According to the Seattle Times, “the number of Washington state residents receiving a concealed-carry permit tripled between 2005 and 2012. The surge has been especially large among women, whose ranks have swelled twice as fast as men since 2011. Overall, more than 451,000 residents now have a permit.”
One woman who has been a part of this increase is Katie Oittinen, a 29-year-old mother, living in Granite Falls, Washington. She chose to obtain a license to carry a concealed handgun after she called the police regarding an intruder in her home – and they never showed up. In reference to the event, Oittinen said, “That was a wake-up call. It’s things like that that make you wonder: ‘Who can you really rely on to protect you and your family?’ Pretty much yourself.”
Washington is one of the 40 “shall-issue” states, in which law-enforcement agencies must issue the state’s “concealed-pistol license” if minimum requirements are met. Examples of these requirements do not require any firearms training, but they do require that the applicant must be at least 21, and that they must undergo a criminal check and fingerprinting. While the number of residents in Washington receiving concealed-carry permits has grown to around 451,000, this trend is also being emulated all over the United States.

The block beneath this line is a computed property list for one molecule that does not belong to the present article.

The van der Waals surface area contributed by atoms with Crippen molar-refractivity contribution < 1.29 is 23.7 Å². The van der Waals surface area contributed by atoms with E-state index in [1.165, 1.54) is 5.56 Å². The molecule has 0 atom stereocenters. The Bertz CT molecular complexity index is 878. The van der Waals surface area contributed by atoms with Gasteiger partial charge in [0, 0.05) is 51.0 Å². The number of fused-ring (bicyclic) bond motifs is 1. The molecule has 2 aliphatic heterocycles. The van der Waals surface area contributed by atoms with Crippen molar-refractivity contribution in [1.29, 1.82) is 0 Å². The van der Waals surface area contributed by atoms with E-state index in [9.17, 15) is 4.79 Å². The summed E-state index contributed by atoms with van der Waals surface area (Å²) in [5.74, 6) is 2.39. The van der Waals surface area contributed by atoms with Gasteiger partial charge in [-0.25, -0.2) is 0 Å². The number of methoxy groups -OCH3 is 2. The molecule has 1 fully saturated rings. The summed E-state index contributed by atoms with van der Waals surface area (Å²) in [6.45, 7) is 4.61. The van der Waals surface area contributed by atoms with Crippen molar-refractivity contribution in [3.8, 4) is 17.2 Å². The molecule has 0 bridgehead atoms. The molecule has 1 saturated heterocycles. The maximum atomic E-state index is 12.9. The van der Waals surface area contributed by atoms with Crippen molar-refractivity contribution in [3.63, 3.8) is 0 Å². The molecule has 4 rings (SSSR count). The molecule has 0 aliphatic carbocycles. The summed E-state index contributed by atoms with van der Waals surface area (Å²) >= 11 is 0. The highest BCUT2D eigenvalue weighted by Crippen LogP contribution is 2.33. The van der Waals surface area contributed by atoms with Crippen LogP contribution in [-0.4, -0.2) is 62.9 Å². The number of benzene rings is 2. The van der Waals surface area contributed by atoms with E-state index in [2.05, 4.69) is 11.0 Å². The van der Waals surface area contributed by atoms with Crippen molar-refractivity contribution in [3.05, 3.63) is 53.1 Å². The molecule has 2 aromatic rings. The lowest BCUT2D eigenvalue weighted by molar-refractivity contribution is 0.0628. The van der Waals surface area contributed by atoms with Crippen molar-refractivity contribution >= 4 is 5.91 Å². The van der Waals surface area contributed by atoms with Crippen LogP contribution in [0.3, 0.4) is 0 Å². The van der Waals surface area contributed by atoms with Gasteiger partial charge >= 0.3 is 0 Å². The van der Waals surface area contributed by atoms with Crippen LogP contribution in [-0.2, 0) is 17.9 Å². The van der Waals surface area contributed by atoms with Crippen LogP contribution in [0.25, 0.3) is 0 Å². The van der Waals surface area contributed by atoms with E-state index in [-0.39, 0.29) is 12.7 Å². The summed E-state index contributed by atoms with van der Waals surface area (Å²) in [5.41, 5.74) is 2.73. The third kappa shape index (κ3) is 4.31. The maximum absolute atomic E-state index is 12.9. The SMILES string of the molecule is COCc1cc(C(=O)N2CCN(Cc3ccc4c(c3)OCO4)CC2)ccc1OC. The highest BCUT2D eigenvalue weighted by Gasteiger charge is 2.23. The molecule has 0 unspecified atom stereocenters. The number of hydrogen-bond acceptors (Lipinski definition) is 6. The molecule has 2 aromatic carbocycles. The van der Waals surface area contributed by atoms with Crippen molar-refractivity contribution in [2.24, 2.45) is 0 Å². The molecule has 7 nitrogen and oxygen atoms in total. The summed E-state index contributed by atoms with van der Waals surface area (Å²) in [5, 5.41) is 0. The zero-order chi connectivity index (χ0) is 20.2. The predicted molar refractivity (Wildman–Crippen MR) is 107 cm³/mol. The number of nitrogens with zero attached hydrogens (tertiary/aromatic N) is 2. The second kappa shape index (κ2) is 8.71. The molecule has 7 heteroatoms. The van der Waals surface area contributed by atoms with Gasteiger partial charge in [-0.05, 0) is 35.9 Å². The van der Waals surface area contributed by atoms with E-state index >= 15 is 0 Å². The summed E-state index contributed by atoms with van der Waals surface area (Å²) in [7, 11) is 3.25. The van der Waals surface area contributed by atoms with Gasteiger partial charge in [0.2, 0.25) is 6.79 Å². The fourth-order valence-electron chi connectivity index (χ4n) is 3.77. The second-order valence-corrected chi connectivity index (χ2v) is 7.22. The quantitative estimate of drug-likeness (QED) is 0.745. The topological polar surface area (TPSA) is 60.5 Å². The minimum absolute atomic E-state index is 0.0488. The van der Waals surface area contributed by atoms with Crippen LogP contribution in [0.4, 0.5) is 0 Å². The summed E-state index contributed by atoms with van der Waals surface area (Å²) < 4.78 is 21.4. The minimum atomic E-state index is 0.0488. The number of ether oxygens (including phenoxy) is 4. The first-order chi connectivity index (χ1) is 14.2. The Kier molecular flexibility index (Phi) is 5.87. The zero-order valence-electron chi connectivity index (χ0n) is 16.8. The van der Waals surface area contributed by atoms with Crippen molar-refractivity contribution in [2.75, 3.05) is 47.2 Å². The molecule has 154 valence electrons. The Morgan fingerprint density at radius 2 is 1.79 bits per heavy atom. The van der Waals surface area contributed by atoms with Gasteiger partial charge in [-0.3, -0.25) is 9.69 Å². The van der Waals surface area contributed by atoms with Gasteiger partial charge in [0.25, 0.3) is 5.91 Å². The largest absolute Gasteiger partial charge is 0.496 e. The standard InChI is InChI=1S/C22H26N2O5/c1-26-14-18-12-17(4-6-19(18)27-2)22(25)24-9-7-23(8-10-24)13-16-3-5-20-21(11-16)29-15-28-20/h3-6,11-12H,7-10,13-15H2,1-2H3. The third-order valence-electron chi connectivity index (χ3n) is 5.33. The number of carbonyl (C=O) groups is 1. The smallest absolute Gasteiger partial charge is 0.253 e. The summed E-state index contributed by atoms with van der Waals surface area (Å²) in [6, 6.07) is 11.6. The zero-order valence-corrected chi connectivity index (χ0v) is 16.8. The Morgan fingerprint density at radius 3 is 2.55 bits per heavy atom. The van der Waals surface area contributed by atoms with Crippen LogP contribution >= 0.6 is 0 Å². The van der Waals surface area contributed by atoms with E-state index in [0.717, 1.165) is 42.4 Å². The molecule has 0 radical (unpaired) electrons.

Why the major increase? In addition to finding that the rate of women getting concealed-carry permits was growing twice as fast as that of men, an analysis done by the Seattle Times, also found that one common concern which emerged from the majority of the women was the importance of self-defense.
The executive director of the Washington Sheriffs and Police Chiefs Association, Mitch Barker tied the increase in people obtaining concealed-carry permits to tragedies such as the mass killing of schoolchildren in Newtown, Connecticut. He concluded that these events have motivated people to search for a way to protect themselves. “They think that if they have a CPL and they have a firearm – maybe they can do something,” said Barker.
“I carry because I feel I am responsible for my own safety,” said Anette Wachter, who is a member of the U.S. National Rifle Team. She went on to say, “The women I know who are getting their CPLs are women excited about shooting recreationally and the self-defense side comes second, as an added bonus. Women are realizing they can do more to protect themselves. It’s a fun, interesting, daring and empowering thing to do – knowing you may be able to protect yourself gives you a bit more confidence that you don’t have to be a victim.”